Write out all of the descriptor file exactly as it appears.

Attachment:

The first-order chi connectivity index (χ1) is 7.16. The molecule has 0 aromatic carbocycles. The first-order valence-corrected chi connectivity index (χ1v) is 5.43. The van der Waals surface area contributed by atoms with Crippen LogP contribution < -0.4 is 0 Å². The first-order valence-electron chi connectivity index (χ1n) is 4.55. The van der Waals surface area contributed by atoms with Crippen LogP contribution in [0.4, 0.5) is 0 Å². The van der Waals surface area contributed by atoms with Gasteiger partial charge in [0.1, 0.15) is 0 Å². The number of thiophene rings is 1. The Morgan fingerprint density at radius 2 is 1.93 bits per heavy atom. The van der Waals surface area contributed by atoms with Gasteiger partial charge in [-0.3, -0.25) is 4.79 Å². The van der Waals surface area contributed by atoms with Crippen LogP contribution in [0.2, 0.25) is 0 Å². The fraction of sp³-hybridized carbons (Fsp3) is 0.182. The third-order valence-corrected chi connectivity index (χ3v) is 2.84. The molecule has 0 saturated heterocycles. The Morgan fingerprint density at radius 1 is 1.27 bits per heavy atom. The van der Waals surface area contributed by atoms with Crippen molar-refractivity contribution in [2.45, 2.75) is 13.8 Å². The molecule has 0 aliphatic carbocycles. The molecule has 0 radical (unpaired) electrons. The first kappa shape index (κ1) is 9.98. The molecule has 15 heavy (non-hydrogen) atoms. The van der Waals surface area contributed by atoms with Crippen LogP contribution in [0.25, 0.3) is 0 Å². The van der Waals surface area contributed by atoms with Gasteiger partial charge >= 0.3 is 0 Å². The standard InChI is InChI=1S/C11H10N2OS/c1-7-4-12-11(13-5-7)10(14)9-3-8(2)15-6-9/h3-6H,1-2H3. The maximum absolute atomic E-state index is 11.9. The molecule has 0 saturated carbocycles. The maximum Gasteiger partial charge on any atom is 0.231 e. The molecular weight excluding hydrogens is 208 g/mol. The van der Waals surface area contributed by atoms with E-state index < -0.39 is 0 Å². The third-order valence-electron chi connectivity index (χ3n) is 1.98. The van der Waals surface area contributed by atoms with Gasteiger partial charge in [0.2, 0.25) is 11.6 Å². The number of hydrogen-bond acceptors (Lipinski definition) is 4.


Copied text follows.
The first-order chi connectivity index (χ1) is 7.16. The molecule has 0 aromatic carbocycles. The first-order valence-corrected chi connectivity index (χ1v) is 5.43. The van der Waals surface area contributed by atoms with Crippen LogP contribution < -0.4 is 0 Å². The first-order valence-electron chi connectivity index (χ1n) is 4.55. The van der Waals surface area contributed by atoms with Crippen LogP contribution in [0.4, 0.5) is 0 Å². The van der Waals surface area contributed by atoms with Gasteiger partial charge in [0.1, 0.15) is 0 Å². The number of thiophene rings is 1. The Morgan fingerprint density at radius 2 is 1.93 bits per heavy atom. The van der Waals surface area contributed by atoms with Gasteiger partial charge in [-0.3, -0.25) is 4.79 Å². The van der Waals surface area contributed by atoms with Crippen LogP contribution in [0.2, 0.25) is 0 Å². The fraction of sp³-hybridized carbons (Fsp3) is 0.182. The third-order valence-corrected chi connectivity index (χ3v) is 2.84. The molecule has 0 saturated heterocycles. The Morgan fingerprint density at radius 1 is 1.27 bits per heavy atom. The van der Waals surface area contributed by atoms with Crippen molar-refractivity contribution in [2.45, 2.75) is 13.8 Å². The molecule has 0 aliphatic carbocycles. The molecule has 0 radical (unpaired) electrons. The first kappa shape index (κ1) is 9.98. The molecule has 15 heavy (non-hydrogen) atoms. The van der Waals surface area contributed by atoms with Crippen LogP contribution in [0.25, 0.3) is 0 Å². The van der Waals surface area contributed by atoms with Gasteiger partial charge >= 0.3 is 0 Å². The standard InChI is InChI=1S/C11H10N2OS/c1-7-4-12-11(13-5-7)10(14)9-3-8(2)15-6-9/h3-6H,1-2H3. The maximum absolute atomic E-state index is 11.9. The molecule has 0 saturated carbocycles. The maximum Gasteiger partial charge on any atom is 0.231 e. The molecular weight excluding hydrogens is 208 g/mol. The van der Waals surface area contributed by atoms with E-state index < -0.39 is 0 Å². The third-order valence-electron chi connectivity index (χ3n) is 1.98. The van der Waals surface area contributed by atoms with Gasteiger partial charge in [0.2, 0.25) is 11.6 Å². The number of hydrogen-bond acceptors (Lipinski definition) is 4.